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Illustration by Callum Abbott

How to navigate distressing content on social media

The news and social media feeds are currently filled with violence, extreme suffering and death. We asked experts for advice on staying informed while also taking care of ourselves

If you have found yourself crying more than usual over the last month, you are not alone. For many of us, tears have come in response to seeing violence inflicted on children, or while watching a press conference surrounded by dead bodies piled up outside of a hospital. Many of us have felt overwhelmed and anxious to a debilitating level; all-consumed by the constant stream of violence playing in the background of our comparatively safe, privileged lives. We are simply not equipped to handle the sheer volume of violence and suffering we are seeing through our phones, and the majority of us don’t know how to respond to this kind of trauma.

Of course war, violence and death are nothing new, but what is new is the 24/7 access to live, up-close footage of conflicts; the technology that feeds us videos of extreme suffering and then, three seconds later, photos of people’s brunches and OOTDs. The juxtaposition of our everyday lives happening as normal, as we see constant videos of injured bodies and dead children is an experience unique to today and it’s important we try to find ways to cope. How do we stay engaged, keep informed and speak up, while also protecting our wellbeing? It can feel selfish to prioritise and protect your own mental health in the context of what is happening to others, but it’s important to look after ourselves. We spoke to some experts to get some advice on how best to do this.


“So many of us are watching the terrifying things happening in Israel and Palestine, and we may be left feeling incredibly triggered and fearful. This might impact our sleep, our mood, our eating habits and our sense of hopefulness, especially when we have witnessed so much of the terror happening via the news or conversations,” says Tasha Bailey, author, content creator and psychotherapist.

“The first thing to do when you feel triggered is to take a moment to pause and reconnect with your body. When we are triggered or traumatised, it often means that our nervous system has been set off to be in fight or flight (anger or avoidance), or in a state of numbness,” Bailey says. “We have become so overwhelmed by what we’ve seen that we go into these survival modes, which aren’t good for us in the long term. So find a way to connect with your body, either through stretching, physical exercise or safe touch.”


Dr Lara Wolfers, an expert whose research focuses on how people use media to cope with stress, says it’s important to limit exposure where possible. “Constantly looking for updates on global issues is likely not good for your mental health. Thus, one can limit exposure to certain times of the day – maybe in the evening before dinner or in the morning before going to work can be good times to focus on what is happening in the world. There should, however, also be news-free times of the day in which one can focus on other things and is able to disengage.”

Echoing this, Bailey explains that “sometimes overwhelming guilt might keep us glued to news content, but it can be detrimental to our mental health in the long run. If you are consuming content, ensure that you’re doing it for the right reasons – guilt is not one of them.”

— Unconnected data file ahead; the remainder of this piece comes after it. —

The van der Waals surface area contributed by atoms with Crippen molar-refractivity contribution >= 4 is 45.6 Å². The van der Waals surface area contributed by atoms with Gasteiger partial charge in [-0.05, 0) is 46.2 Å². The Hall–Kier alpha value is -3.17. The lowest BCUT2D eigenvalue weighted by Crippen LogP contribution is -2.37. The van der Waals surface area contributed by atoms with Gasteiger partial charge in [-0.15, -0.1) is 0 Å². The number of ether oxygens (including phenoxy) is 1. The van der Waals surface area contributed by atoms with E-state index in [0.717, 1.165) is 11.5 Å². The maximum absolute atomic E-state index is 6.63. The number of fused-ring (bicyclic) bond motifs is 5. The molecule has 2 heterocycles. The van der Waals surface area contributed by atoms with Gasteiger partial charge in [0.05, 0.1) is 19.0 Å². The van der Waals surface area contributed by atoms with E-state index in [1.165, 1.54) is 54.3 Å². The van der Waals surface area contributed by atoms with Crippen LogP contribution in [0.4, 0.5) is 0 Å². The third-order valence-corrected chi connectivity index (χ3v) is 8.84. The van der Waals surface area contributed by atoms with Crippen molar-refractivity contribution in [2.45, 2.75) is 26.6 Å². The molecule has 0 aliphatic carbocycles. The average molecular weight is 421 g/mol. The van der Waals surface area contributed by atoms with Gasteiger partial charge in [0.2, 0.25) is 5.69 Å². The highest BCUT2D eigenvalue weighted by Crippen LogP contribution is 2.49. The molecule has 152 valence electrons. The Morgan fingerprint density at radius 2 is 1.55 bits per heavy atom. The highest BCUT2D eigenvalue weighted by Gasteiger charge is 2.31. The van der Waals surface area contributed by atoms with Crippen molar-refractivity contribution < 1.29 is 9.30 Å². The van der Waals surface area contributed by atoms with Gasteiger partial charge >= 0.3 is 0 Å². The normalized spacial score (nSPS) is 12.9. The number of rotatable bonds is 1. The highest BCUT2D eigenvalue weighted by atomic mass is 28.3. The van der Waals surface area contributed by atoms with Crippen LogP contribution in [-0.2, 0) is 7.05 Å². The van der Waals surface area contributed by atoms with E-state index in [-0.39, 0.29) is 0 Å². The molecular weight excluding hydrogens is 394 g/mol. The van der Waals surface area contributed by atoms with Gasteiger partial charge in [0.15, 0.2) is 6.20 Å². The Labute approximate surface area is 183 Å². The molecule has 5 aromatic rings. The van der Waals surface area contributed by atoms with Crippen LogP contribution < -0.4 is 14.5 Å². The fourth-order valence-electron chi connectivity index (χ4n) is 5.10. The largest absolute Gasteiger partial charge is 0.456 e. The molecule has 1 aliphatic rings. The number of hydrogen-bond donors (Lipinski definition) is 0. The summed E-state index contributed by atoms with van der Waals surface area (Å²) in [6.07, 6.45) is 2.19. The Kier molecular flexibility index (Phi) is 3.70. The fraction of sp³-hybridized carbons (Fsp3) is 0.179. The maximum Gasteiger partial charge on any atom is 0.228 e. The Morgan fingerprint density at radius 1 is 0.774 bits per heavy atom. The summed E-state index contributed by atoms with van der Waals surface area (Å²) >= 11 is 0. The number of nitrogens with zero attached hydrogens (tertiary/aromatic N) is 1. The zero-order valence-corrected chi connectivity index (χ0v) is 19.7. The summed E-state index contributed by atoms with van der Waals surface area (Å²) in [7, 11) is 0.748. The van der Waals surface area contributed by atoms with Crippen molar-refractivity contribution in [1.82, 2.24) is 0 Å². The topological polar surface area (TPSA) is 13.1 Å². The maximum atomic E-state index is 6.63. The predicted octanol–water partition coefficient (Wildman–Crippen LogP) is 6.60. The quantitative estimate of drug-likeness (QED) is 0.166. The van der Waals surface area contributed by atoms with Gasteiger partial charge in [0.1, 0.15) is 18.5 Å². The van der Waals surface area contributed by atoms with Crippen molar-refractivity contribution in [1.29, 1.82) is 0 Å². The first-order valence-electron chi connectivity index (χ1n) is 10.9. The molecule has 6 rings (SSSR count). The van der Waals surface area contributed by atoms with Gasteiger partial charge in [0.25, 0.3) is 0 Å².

One thing I have personally been struggling with is the apathy in other people; how footage coming out of Gaza is juxtaposed with people’s regular posts. “Our fight or flight response can often have us being angry at friends, family members or even influencers who are not advocating the way that we expect them to,” says Bailey. “You can not take control or responsibility for how other people advocate for what is happening in the world. And in fact letting go of that responsibility on how other people respond will save you a lot of burnout and rage in the long term. Channel your energy on what you can do to help what is happening in Israel and Palestine, as well as how to nurture yourself through such a traumatic time.”


Directing anger and sadness into action is helpful and will make you feel less hopeless – from attending protests to writing to your MP. “A terrible part of such exposure is the feeling you cannot do anything about it,” says Arash Javanbakht, MD, a psychiatrist and author, who serves as the director of the Stress, Trauma and Anxiety Research Clinic at Wayne State University. “Anxiety and stress stir a lot of energy. Sadness, anxiety, anger and frustration can be channelled into actions such as contributing to fundraising activities, volunteering to help the victims and activism to persuade politicians to do what is right.”


“Take time to reflect on your emotions, and do not ignore them,” Javanbakht advises. “Remember that the negative emotions of sadness, fear, and frustration are normal human reactions to such terrible adversities. Then take respite in activities that can fully absorb your attention and take you away from the sad stories. Do not feel guilty to have fun, it is OK even if others are suffering. Your sadness will not help them either. Do not stop your routine life activities that keep you sane,” he says.


“If you saw it once, no need to continue scrolling, avoid disaster voyeurism, and disaster pornography that has become today’s media standard,” Javanbakht warns. “Do not get too obsessed with non-stop scrolling of the images and the sad news. This does not mean being ignorant. Know what you need to know, then move on. There is a lot going on in the world of art and science and sports.” 

Javanbakht encourages us to talk to others, “but if that does not help and you feel too stressed or unable to function, seek professional help”.